Center for Effective School Board Governance

improving student outcomes by improving school board effectiveness
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Center for Effective School Board Governance



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The Challenge

Nationwide, outcomes for our more than 50 million public school students are not improving as broadly (deep knowledge of critical subjects) and inclusively (all students, regardless of background) as is necessary for our children to live meaningful choice-filled lives and for our country to compete globally. The roughly 14,000 public school systems must become more effective more quickly. To the extent that this occurs, it will require school boards to transition from being adult inputs-focused to becoming student outcomes-focused (Crabill, 2023).

The Opportunity

Effective education leadership can improve student outcomes (Marzano, 2006). When school boards receive coaching that helps them focus more of their work on student outcomes, their leadership effectiveness can grow in ways that create the conditions for improved student outcomes (Howard, 2019). Unfortunately, most training and coaching provided to school boards does not lead them toward a student outcomes focus (Crabill, 2022). 

School boards generally behave professionally — in a manner that allows the business of the school system to be accomplished. But professional behavior is not the same as effective behavior — behavior that creates the conditions for improvements in student outcomes. It is most common that school boards are professionally ineffective — conducting the adult inputs-focused business of the school system but not inspiring increases in what students know and are able to do, not being student outcomes-focused. Most states and state laws focus on school boards being professional, on managing the adult inputs; almost none of them focus on school boards being effective, on improving the student outcomes. But we can change that.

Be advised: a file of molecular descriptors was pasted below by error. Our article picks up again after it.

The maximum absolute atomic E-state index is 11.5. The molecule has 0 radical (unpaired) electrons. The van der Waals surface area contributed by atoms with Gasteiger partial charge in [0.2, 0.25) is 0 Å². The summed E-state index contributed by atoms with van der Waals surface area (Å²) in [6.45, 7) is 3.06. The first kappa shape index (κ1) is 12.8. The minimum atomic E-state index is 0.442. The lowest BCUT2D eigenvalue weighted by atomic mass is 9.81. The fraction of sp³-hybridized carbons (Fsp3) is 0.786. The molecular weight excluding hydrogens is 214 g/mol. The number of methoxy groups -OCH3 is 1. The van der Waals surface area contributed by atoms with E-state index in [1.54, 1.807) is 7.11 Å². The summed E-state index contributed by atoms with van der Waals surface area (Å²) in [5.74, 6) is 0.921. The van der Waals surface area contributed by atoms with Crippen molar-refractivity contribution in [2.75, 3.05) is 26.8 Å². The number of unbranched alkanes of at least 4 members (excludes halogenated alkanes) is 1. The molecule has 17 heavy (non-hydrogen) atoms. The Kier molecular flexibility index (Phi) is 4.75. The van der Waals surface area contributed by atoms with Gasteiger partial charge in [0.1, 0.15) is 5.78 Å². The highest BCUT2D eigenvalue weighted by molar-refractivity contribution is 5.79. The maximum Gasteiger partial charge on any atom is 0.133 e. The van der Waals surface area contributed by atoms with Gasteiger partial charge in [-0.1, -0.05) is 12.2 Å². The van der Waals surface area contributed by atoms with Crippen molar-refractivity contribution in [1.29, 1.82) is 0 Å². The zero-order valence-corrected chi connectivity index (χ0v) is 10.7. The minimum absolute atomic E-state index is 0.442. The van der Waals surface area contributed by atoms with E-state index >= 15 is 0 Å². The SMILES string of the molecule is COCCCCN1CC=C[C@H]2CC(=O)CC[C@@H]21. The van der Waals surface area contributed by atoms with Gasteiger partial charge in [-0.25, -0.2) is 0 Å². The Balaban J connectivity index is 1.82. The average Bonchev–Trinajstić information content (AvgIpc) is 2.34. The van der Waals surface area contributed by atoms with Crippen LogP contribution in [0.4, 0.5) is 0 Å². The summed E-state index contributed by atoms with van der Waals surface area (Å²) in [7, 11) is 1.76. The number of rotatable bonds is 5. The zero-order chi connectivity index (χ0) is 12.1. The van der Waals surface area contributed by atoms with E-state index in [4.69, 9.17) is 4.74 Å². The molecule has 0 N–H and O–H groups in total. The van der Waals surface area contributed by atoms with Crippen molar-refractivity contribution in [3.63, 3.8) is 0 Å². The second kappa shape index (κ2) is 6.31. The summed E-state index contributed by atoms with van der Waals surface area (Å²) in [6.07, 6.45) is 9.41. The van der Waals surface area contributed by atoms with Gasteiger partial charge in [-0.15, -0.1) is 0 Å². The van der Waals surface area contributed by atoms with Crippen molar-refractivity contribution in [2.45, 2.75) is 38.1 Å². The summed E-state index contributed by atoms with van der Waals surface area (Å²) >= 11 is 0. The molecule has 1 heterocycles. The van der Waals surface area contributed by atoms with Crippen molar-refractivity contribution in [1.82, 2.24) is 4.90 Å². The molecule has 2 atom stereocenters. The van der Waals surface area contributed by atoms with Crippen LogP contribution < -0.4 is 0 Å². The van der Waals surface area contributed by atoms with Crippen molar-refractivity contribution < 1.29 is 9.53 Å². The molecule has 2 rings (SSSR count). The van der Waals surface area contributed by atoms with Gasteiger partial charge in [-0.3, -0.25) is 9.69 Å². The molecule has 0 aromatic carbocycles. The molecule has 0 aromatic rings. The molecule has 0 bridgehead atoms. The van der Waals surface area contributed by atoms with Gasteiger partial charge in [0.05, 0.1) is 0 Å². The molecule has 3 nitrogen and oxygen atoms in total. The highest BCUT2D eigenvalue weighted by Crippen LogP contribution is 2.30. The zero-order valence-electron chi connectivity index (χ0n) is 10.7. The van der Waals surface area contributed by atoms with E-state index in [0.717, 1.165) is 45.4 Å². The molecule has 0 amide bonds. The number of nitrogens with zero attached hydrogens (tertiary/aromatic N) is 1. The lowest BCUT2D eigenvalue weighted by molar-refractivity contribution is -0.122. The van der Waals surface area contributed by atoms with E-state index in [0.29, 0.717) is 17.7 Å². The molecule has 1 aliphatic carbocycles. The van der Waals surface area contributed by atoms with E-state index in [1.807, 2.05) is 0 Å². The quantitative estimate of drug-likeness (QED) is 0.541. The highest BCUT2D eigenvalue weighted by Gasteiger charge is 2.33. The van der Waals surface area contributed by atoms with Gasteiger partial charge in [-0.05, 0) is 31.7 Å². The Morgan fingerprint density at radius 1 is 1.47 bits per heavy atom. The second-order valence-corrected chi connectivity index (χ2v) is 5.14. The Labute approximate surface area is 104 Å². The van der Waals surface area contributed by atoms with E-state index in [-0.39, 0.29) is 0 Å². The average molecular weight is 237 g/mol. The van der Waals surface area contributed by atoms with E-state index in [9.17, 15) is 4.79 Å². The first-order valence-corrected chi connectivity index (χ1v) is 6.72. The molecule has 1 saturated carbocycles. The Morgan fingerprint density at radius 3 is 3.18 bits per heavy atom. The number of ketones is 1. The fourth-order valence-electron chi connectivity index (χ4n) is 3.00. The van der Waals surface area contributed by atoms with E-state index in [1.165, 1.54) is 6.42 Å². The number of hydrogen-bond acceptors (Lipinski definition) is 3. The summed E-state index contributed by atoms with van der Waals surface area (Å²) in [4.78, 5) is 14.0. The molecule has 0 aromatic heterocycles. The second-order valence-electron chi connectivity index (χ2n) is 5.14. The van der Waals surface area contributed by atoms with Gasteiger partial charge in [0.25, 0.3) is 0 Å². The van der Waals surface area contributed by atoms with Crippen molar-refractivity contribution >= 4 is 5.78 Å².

The Response

Improving school board effectiveness at a national scale requires solving a two-way market problem (like when uber had to create both the supply of their unique product and the demand for it). This takes: 

  1. a robust desire from school boards looking for support to move from being adult input-focused to being student outcome-focused (demand); and 

  2. a strong marketplace of resources and coaches trained in helping school boards make this transition (supply).

To generate demand, the national Center for Effective School Board Governance cultivates the knowledge, skill, and mindset needed for school boards to effectively implement a student outcomes-focused approach to school board governance. Then the Center partners with state agencies (like TX & ND), education accrediting bodies (like Cognia), school board organizations (like NDSBA & CGCS), and national partners (like ECS, CCSSO, CSSBO, & NSBA) to support and incentivize adoption of this approach to school board governance.

To generate supply, the Center provides a national school board coach certification (like national board certification for teachers, but for school board coaches), a library of high-yield research, assessment tools, implementation guides, and support services needed for them to coach effectively.